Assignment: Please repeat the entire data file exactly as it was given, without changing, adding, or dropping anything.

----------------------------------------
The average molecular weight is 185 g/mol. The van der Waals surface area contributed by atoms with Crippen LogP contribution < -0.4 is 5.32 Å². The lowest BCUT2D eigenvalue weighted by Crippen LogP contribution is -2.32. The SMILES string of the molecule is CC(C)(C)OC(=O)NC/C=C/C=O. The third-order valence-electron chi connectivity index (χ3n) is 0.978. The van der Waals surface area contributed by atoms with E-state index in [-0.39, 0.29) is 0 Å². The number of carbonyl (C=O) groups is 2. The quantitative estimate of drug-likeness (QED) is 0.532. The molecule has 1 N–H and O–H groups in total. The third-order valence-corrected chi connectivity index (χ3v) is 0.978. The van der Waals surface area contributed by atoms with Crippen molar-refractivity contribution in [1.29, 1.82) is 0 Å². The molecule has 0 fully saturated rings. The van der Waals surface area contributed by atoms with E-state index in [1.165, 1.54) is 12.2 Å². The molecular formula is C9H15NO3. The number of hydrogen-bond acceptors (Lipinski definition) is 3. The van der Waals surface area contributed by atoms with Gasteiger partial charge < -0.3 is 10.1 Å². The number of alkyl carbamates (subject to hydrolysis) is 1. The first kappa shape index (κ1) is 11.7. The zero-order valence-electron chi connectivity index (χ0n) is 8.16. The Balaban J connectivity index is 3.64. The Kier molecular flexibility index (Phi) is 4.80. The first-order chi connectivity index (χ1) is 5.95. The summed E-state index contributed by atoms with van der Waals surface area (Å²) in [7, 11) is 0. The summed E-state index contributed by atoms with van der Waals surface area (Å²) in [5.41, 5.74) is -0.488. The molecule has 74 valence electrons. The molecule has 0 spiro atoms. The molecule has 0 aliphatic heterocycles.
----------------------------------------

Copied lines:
The average molecular weight is 185 g/mol. The van der Waals surface area contributed by atoms with Crippen LogP contribution < -0.4 is 5.32 Å². The lowest BCUT2D eigenvalue weighted by Crippen LogP contribution is -2.32. The SMILES string of the molecule is CC(C)(C)OC(=O)NC/C=C/C=O. The third-order valence-electron chi connectivity index (χ3n) is 0.978. The van der Waals surface area contributed by atoms with E-state index in [-0.39, 0.29) is 0 Å². The number of carbonyl (C=O) groups is 2. The quantitative estimate of drug-likeness (QED) is 0.532. The molecule has 1 N–H and O–H groups in total. The third-order valence-corrected chi connectivity index (χ3v) is 0.978. The van der Waals surface area contributed by atoms with Crippen molar-refractivity contribution in [1.29, 1.82) is 0 Å². The molecule has 0 fully saturated rings. The van der Waals surface area contributed by atoms with E-state index in [1.165, 1.54) is 12.2 Å². The molecular formula is C9H15NO3. The number of hydrogen-bond acceptors (Lipinski definition) is 3. The van der Waals surface area contributed by atoms with Gasteiger partial charge < -0.3 is 10.1 Å². The number of alkyl carbamates (subject to hydrolysis) is 1. The first kappa shape index (κ1) is 11.7. The zero-order valence-electron chi connectivity index (χ0n) is 8.16. The Balaban J connectivity index is 3.64. The Kier molecular flexibility index (Phi) is 4.80. The first-order chi connectivity index (χ1) is 5.95. The summed E-state index contributed by atoms with van der Waals surface area (Å²) in [7, 11) is 0. The summed E-state index contributed by atoms with van der Waals surface area (Å²) in [5.41, 5.74) is -0.488. The molecule has 74 valence electrons. The molecule has 0 spiro atoms. The molecule has 0 aliphatic heterocycles.